Anopheles larval abundance and diversity in three rice agro-village complexes Mwea irrigation scheme, central Kenya
Joseph M Mwangangi, Josephat Shililu, Ephantus J Muturi, Simon Muriu, Benjamin Jacob, Ephantus W Kabiru, Charles M Mbogo, John Githure, Robert J Novak
Malaria Journal , 2010, DOI: 10.1186/1475-2875-9-228
Abstract: Three villages were selected based on rice husbandry and water management practices. Aquatic habitats in the 3 villages representing planned rice cultivation (Mbui Njeru), unplanned rice cultivation (Kiamachiri) and non-irrigated (Murinduko) agro-ecosystems were sampled every 2 weeks to generate stage-specific estimates of mosquito larval densities, relative abundance and diversity. Records of distance to the nearest homestead, vegetation coverage, surface debris, turbidity, habitat stability, habitat type, rice growth stage, number of rice tillers and percent Azolla cover were taken for each habitat.Captures of early, late instars and pupae accounted for 78.2%, 10.9% and 10.8% of the total Anopheles immatures sampled (n = 29,252), respectively. There were significant differences in larval abundance between 3 agro-ecosystems. The village with 'planned' rice cultivation had relatively lower Anopheles larval densities compared to the villages where 'unplanned' or non-irrigated. Similarly, species composition and richness was higher in the two villages with either 'unplanned' or limited rice cultivation, an indication of the importance of land use patterns on diversity of larval habitat types. Rice fields and associated canals were the most productive habitat types while water pools and puddles were important for short periods during the rainy season. Multiple logistic regression analysis showed that presence of other invertebrates, percentage Azolla cover, distance to nearest homestead, depth and water turbidity were the best predictors for Anopheles mosquito larval abundance.These results suggest that agricultural practices have significant influence on mosquito species diversity and abundance and that certain habitat characteristics favor production of malaria vectors. These factors should be considered when implementing larval control strategies which should be targeted based on habitat productivity and water management.Irrigation development projects have been ass
Remote and field level quantification of vegetation covariates for malaria mapping in three rice agro-village complexes in Central Kenya
Benjamin G Jacob, Ephantus J Muturi, Joseph M Mwangangi, Jose Funes, Erick X Caamano, Simon Muriu, Josephat Shililu, John Githure, Robert J Novak
International Journal of Health Geographics , 2007, DOI: 10.1186/1476-072x-6-21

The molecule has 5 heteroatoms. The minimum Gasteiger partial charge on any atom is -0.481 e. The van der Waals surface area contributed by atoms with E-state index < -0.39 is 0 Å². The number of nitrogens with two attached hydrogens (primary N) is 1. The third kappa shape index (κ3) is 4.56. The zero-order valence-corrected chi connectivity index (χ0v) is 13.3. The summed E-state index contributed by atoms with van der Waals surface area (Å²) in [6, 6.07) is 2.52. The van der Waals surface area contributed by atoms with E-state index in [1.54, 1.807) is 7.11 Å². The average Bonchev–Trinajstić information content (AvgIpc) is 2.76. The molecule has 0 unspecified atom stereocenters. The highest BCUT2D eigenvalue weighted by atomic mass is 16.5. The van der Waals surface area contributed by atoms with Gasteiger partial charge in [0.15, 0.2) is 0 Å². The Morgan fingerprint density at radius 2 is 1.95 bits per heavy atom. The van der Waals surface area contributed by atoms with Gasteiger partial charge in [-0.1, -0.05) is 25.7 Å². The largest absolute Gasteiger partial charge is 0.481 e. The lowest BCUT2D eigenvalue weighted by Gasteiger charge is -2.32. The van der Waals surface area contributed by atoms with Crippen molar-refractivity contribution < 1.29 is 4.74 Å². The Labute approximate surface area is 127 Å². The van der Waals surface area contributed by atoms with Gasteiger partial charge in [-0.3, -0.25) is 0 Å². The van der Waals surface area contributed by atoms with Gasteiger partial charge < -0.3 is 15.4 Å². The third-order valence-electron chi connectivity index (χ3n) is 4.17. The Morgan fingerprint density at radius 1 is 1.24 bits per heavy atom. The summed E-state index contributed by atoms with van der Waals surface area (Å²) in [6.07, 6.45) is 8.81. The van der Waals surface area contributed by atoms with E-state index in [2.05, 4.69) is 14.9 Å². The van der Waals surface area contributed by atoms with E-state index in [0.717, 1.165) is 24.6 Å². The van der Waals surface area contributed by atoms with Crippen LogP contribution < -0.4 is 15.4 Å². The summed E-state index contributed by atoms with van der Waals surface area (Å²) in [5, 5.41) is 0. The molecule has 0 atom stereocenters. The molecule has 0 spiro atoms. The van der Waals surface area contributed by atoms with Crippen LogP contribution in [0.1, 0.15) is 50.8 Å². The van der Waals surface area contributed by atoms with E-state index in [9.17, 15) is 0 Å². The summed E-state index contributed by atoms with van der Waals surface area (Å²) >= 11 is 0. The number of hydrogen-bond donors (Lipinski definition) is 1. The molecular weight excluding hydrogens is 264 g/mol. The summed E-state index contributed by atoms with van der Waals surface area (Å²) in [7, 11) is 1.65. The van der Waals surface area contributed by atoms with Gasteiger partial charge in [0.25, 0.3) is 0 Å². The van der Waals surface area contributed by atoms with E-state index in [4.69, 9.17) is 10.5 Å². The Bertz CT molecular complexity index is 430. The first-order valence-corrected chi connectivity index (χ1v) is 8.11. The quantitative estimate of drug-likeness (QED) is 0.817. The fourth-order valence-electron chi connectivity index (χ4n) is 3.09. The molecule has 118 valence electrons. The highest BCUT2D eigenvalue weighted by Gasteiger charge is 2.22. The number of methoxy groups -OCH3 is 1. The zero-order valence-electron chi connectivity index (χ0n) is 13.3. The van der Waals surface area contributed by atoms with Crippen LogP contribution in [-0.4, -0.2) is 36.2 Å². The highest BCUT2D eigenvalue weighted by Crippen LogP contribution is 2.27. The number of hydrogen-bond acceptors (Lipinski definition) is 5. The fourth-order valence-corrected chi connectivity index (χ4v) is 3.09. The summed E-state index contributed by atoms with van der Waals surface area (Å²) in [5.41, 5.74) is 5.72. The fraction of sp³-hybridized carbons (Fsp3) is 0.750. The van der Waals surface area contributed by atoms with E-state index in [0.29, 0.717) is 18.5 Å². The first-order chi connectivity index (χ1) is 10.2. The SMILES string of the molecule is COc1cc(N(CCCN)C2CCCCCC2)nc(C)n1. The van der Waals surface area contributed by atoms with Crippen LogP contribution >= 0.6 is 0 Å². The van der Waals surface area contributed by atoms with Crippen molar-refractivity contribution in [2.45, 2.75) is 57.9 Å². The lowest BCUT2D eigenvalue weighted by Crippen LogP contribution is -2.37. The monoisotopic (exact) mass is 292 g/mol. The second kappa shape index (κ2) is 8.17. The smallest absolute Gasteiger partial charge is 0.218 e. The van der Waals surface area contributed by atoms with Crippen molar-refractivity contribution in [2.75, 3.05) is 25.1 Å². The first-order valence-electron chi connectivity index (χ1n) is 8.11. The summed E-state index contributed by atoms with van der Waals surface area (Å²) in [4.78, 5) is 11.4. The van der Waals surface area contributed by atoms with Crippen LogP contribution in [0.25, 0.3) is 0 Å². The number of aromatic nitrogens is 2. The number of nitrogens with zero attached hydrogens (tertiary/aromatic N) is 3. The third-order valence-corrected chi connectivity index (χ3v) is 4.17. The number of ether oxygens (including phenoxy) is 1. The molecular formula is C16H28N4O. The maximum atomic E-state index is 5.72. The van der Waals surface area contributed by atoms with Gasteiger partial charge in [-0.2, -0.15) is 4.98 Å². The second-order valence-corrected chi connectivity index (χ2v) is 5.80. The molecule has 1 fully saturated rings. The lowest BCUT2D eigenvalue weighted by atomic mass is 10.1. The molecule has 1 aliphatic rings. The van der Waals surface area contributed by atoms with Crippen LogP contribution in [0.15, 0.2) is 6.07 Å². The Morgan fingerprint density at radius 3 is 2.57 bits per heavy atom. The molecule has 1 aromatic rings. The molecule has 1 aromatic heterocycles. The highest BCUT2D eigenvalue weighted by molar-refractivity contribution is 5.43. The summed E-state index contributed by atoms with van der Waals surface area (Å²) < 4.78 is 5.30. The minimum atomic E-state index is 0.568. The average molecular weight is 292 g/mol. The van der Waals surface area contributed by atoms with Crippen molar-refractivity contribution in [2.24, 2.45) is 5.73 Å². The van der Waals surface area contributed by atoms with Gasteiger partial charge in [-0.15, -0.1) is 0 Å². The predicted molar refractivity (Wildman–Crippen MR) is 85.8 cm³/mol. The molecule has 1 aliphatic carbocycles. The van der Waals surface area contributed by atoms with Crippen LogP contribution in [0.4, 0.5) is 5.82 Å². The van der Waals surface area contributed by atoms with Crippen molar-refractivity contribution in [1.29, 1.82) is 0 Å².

Abstract: The resultant VI uncertainties did not vary from surface reflectance or atmospheric conditions. Logistic regression analyses of all field sampled covariates revealed emergent vegetation was negatively associated with mosquito larvae at the three study sites. In addition, floating vegetation (-ve) was significantly associated with immature mosquitoes in Rurumi and Kiuria (-ve); while, turbidity was also important in Kiuria. All spatial models exhibit positive autocorrelation; similar numbers of log-counts tend to cluster in geographic space. The spectral reflectance from riceland habitats, examined using the remote and field stratification, revealed post-transplanting and tillering rice stages were most frequently associated with high larval abundance and distribution.NDVI, SAVI and ARVI generated from QuickBird data and field sampled vegetation covariates modeled cannot identify highly productive riceland An. arabiensis aquatic habitats. However, combining spectral reflectance of riceland habitats from QuickBird and field sampled data can develop and implement an Integrated Vector Management (IVM) program based on larval productivity.Prediction of vegetation index (VI) associated with vector larval habitats in malaria endemic areas can be remarkably accurate [1-3]. A VI is a dimensionless, radiation-based measurement computed from spectral combinations of remotely sensed data [4]. It is used to infer vegetation properties by isolating the attributes of vegetation from other materials (e.g., soil or water). The appeal of a VI is its simplicity and its relationship either empirically or theoretically to biophysical variables [5]. VI's have been proven to be well correlated with various vegetation parameters such as green biomass [6], chlorophyll concentration [7], leaf area index (LAI) [8], foliar loss and damage [9], photosynthetic activity [10], and carbon fluxes [11]. Also, they have been found to be useful for different image analyses like crop classification [12]